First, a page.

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Fannie execs blame failure on biz model

Former Executive Vice President and Chief Business Officer of Fannie Mae Robert Levin, left, and former President and Chief Executive Officer of Fannie Mae Daniel Mudd testify during a hearing before the Financial Crisis Inquiry Commission on Capitol Hill in Washington, D.C.

TEXT OF STORY

Bob Moon: More finger-pointing on Capitol Hill today, this time, from former execs of mortgage giant Fannie Mae. They blamed a "flawed business model" for bringing them down. Now, since Congress created Fannie, and its twin Freddie Mac, it seems the blame game has come full circle.

Marketplace's Nancy Marshall Genzer reports from Washington.


Nancy Marshall Genzer: Fannie Mae and Freddie Mac had private shareholders, but they also had an implicit government guarantee and could borrow money cheaply. Fannie and Freddie bought up mortgages, giving banks more money to lend.

Former Fannie Mae CEO Daniel Mudd told the commission Fannie had an unsustainable business model. He was trying to please two masters, the government and his investors.

Daniel Mudd: I sought to balance the fine points of mission and business. That was no longer possible by Sept. 6, 2008 and I am sorry for that.

The government took over Fannie and Freddie in September of 2008. That's cost taxpayers more than $120 billion. So, blame the business model?

Financial analyst Ken Posner says that's fair. He says Fannie and Freddie were losing market share to private banks, who were snapping up subprime mortgages. Posner says Congress pressured Fannie and Freddie to jump into the subprime market.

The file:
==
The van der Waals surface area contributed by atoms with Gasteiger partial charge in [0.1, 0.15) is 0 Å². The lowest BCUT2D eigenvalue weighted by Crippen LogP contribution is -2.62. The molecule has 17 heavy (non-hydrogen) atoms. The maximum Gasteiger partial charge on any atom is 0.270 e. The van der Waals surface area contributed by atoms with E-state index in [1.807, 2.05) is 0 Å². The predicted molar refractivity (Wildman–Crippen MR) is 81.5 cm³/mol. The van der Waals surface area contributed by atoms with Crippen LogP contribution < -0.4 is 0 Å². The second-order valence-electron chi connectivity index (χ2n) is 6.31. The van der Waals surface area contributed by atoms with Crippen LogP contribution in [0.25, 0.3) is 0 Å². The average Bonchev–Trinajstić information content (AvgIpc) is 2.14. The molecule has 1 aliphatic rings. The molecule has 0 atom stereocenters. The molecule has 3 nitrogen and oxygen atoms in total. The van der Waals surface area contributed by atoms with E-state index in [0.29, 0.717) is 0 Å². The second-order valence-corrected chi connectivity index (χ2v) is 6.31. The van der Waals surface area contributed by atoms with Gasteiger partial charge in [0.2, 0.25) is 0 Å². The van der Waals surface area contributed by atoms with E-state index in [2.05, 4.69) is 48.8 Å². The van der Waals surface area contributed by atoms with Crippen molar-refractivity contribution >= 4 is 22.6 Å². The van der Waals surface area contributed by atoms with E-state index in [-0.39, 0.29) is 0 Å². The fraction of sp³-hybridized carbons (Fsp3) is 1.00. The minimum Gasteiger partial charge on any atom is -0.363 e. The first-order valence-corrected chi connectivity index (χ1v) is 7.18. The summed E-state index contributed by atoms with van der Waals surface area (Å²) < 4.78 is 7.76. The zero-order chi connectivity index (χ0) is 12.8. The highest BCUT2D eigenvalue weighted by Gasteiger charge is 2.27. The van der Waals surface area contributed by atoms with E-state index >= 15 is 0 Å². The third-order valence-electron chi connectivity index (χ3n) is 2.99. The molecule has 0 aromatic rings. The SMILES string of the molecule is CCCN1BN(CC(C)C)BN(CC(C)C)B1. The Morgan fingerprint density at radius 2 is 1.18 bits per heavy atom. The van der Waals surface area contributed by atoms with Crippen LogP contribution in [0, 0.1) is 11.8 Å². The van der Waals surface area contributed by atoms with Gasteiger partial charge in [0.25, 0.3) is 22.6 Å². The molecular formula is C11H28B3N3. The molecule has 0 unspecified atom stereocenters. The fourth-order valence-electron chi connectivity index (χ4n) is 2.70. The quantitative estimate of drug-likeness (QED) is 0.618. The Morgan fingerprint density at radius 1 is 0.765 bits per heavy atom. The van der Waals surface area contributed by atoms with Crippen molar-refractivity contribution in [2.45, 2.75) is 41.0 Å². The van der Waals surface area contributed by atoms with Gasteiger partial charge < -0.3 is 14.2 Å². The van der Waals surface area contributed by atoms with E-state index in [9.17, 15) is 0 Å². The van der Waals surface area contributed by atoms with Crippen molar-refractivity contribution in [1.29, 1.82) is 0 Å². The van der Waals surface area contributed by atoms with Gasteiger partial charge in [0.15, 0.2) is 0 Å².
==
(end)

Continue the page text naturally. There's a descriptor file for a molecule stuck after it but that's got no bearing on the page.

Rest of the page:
Ken Posner: They felt they needed to do more to appease their congressional masters -- and doing more was fatal.

Boston University finance professor Mark Williams doesn't think Fannie and Freddie were victims of an unsustainable business model. He says they took advantage of cheap money to make risky bets.

Mark Williams: These executives at the top of Fannie and Freddie molded the model so they could gain greater profit for the company and ultimately, for themselves.

Now that unsustainable business model is history. Fannie and Freddie are essentially public with a blank check from Uncle Sam. Williams says that's definitely not sustainable.

In Washington, I'm Nancy Marshall Genzer for Marketplace.

About the author

Nancy Marshall-Genzer is a senior reporter for Marketplace based in Washington, D.C. covering daily news.

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